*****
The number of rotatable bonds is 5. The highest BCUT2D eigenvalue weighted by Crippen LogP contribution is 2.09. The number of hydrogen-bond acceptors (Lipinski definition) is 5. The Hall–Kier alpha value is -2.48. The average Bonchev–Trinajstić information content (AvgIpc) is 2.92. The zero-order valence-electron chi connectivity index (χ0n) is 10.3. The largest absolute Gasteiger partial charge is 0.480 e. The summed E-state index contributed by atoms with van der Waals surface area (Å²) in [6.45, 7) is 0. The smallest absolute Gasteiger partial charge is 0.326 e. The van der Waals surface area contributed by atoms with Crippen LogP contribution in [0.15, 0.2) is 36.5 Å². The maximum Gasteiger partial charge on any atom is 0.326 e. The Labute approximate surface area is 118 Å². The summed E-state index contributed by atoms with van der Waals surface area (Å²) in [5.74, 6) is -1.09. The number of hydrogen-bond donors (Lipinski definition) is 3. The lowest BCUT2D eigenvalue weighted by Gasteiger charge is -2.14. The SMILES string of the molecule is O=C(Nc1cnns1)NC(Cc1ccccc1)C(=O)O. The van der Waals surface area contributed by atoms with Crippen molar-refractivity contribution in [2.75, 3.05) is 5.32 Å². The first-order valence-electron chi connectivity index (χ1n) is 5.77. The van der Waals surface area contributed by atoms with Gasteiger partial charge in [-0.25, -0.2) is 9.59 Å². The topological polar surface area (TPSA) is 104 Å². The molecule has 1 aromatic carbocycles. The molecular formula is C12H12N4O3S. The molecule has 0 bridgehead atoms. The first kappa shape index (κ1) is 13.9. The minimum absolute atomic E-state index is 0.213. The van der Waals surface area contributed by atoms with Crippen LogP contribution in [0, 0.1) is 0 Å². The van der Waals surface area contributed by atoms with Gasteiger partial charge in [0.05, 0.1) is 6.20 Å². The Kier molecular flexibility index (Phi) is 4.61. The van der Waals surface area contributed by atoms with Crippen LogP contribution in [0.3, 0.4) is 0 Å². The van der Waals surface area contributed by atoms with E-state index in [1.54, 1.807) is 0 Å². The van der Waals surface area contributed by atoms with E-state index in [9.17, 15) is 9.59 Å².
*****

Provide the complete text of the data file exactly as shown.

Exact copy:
The number of rotatable bonds is 5. The highest BCUT2D eigenvalue weighted by Crippen LogP contribution is 2.09. The number of hydrogen-bond acceptors (Lipinski definition) is 5. The Hall–Kier alpha value is -2.48. The average Bonchev–Trinajstić information content (AvgIpc) is 2.92. The zero-order valence-electron chi connectivity index (χ0n) is 10.3. The largest absolute Gasteiger partial charge is 0.480 e. The summed E-state index contributed by atoms with van der Waals surface area (Å²) in [6.45, 7) is 0. The smallest absolute Gasteiger partial charge is 0.326 e. The van der Waals surface area contributed by atoms with Crippen LogP contribution in [0.15, 0.2) is 36.5 Å². The maximum Gasteiger partial charge on any atom is 0.326 e. The Labute approximate surface area is 118 Å². The summed E-state index contributed by atoms with van der Waals surface area (Å²) in [5.74, 6) is -1.09. The number of hydrogen-bond donors (Lipinski definition) is 3. The lowest BCUT2D eigenvalue weighted by Gasteiger charge is -2.14. The SMILES string of the molecule is O=C(Nc1cnns1)NC(Cc1ccccc1)C(=O)O. The van der Waals surface area contributed by atoms with Crippen molar-refractivity contribution in [2.75, 3.05) is 5.32 Å². The first-order valence-electron chi connectivity index (χ1n) is 5.77. The van der Waals surface area contributed by atoms with Gasteiger partial charge in [-0.25, -0.2) is 9.59 Å². The topological polar surface area (TPSA) is 104 Å². The molecule has 1 aromatic carbocycles. The molecular formula is C12H12N4O3S. The molecule has 0 bridgehead atoms. The first kappa shape index (κ1) is 13.9. The minimum absolute atomic E-state index is 0.213. The van der Waals surface area contributed by atoms with Crippen LogP contribution in [0, 0.1) is 0 Å². The van der Waals surface area contributed by atoms with Gasteiger partial charge in [0.05, 0.1) is 6.20 Å². The Kier molecular flexibility index (Phi) is 4.61. The van der Waals surface area contributed by atoms with Crippen LogP contribution in [0.3, 0.4) is 0 Å². The van der Waals surface area contributed by atoms with E-state index in [1.54, 1.807) is 0 Å². The van der Waals surface area contributed by atoms with E-state index in [9.17, 15) is 9.59 Å².